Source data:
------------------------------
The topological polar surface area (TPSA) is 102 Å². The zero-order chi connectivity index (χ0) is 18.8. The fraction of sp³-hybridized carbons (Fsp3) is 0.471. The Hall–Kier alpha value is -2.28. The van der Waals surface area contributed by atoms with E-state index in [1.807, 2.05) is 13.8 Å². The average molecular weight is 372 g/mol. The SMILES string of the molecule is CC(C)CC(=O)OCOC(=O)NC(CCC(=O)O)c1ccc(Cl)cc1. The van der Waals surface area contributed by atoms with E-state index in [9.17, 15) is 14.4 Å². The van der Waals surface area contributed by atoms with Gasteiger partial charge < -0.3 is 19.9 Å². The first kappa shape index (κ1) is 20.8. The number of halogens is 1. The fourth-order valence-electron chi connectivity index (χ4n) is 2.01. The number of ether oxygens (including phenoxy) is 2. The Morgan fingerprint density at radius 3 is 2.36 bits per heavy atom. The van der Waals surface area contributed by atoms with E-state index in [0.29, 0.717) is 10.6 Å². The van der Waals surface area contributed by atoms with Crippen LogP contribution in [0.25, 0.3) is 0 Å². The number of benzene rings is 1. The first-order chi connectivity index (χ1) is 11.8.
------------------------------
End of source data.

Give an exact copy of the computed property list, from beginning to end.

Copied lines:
The topological polar surface area (TPSA) is 102 Å². The zero-order chi connectivity index (χ0) is 18.8. The fraction of sp³-hybridized carbons (Fsp3) is 0.471. The Hall–Kier alpha value is -2.28. The van der Waals surface area contributed by atoms with E-state index in [1.807, 2.05) is 13.8 Å². The average molecular weight is 372 g/mol. The SMILES string of the molecule is CC(C)CC(=O)OCOC(=O)NC(CCC(=O)O)c1ccc(Cl)cc1. The van der Waals surface area contributed by atoms with E-state index in [9.17, 15) is 14.4 Å². The van der Waals surface area contributed by atoms with Gasteiger partial charge < -0.3 is 19.9 Å². The first kappa shape index (κ1) is 20.8. The number of halogens is 1. The fourth-order valence-electron chi connectivity index (χ4n) is 2.01. The number of ether oxygens (including phenoxy) is 2. The Morgan fingerprint density at radius 3 is 2.36 bits per heavy atom. The van der Waals surface area contributed by atoms with E-state index in [0.29, 0.717) is 10.6 Å². The van der Waals surface area contributed by atoms with Crippen LogP contribution in [0.25, 0.3) is 0 Å². The number of benzene rings is 1. The first-order chi connectivity index (χ1) is 11.8.